The condensed code snippet below shows an example of how in Blurate the combobox control for selecting and indicating the primary function in each pass is dynamically presented in the user interface, as conveyed in the HLD description, and how the callback functions are formed to handle changes to these controls. The code for the full GUI presentation of multi-pass compute is much larger and more complicated, but the code for adding other individual controls follows this template. This is the Windows C# version of the code for the studio version of Blurate, but the Mac Objective-C version also follows an equivalent code pattern. In fact, the Mac version was generated by manually translating the C# code line-by-line to objective-C. The only main difference was in-line callback function definitions, available in C# but not in objective-C (at least I never figured out how to use them). In Blurate this is all implemented in what is called the “Kernel Designer”, which can be opened from the main menu of the studio version of the app (Windows or Mac).

The drawFormula() function first adds Splitter and Panel controls for each pass of the compute. Then it calls constructPass() function on the created Panel, to which it adds the controls for that pass. The constructPass() function adds a Label to the top of the Panel to indicate the Pass number it corresponds to. Below that Label, it adds a Combobox that has all primary functions listed in it, and its selected option is set to the function specified in the formula. The callback function of this combobox is where the HLD formula is modified when the user changes the option in the combobox.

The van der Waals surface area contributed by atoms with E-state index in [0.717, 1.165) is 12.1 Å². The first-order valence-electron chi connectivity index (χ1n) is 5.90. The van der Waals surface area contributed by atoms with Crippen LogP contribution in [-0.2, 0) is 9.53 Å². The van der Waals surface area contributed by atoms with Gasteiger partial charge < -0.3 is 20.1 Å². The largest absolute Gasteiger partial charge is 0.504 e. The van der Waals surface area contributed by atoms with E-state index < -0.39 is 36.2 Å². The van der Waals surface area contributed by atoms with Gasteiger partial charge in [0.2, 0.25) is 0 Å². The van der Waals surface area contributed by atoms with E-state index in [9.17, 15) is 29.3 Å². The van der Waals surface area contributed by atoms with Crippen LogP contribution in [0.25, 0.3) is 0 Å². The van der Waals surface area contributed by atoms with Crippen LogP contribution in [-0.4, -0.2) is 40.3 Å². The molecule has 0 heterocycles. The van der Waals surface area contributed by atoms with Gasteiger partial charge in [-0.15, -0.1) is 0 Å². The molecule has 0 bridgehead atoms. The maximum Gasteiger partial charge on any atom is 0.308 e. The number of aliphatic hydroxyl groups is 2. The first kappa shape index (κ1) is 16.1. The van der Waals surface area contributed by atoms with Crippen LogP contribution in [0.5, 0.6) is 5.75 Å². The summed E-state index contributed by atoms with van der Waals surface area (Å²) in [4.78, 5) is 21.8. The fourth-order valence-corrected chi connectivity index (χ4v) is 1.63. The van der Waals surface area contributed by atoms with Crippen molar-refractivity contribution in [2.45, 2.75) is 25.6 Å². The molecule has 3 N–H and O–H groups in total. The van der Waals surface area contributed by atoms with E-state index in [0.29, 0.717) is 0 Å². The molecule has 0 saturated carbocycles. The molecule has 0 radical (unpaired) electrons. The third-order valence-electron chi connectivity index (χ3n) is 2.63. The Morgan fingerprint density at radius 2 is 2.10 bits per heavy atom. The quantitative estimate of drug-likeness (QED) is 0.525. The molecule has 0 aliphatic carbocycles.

The first task performed in the combobox callback function is to identify which compute pass it corresponds to. In this C# version of the Blurate code, this is done by parsing the Name member variable of the combobox object. From that, the starting and ending position of the description of the corresponding pass can be determined in the current HLD formula string. The current SelectedItem of the combobox is then replaced as the primary function of that pass in the formula, while leaving the other passes unchanged.

Here the GUI controls are very simple standard ones, and their callback functions directly map to individual passes of the HLD. But that doesn’t need to be the case for other applications. More creative controls can be presented, and they don’t need to each map to individual compute kernels – they can represent more abstract multi-pass functionality and options. As an incremental example, a “Symmetric Convolution” or Sobel function option could be presented to the user in Blurate. Each of these passes would then translate to two kernels, rather than leaving it to the user to specify passes that map to individual compute kernels. This can be extended to more complex compute, requiring even more numerous kernels. The point is that the user does not need to necessarily be presented with every obscure option that directly maps to every angle of variability in the HLDL. It’s up to the creative design of your user interface and what functionality you want to provide the user. The only thing that is a “must” is that those controls that are presented to the user need to be able to find where in the HLD of the compute they correspond to when the user interacts with them and triggers their callback functions.

So far we’ve looked at how to process multi-pass compute descriptions when each pass directly maps to an individually compiled and executed kernel, and how to provide the user with easy GUI options to modify the description of those passes. In the next section we’ll look at optimizing compute performance by fusing multiple passes from the HLD description to one compute kernel, reducing the actual number of kernels executed.

Author: Ash

Studied computer architecture at NCSU. Just having fun with JITed compute graphics.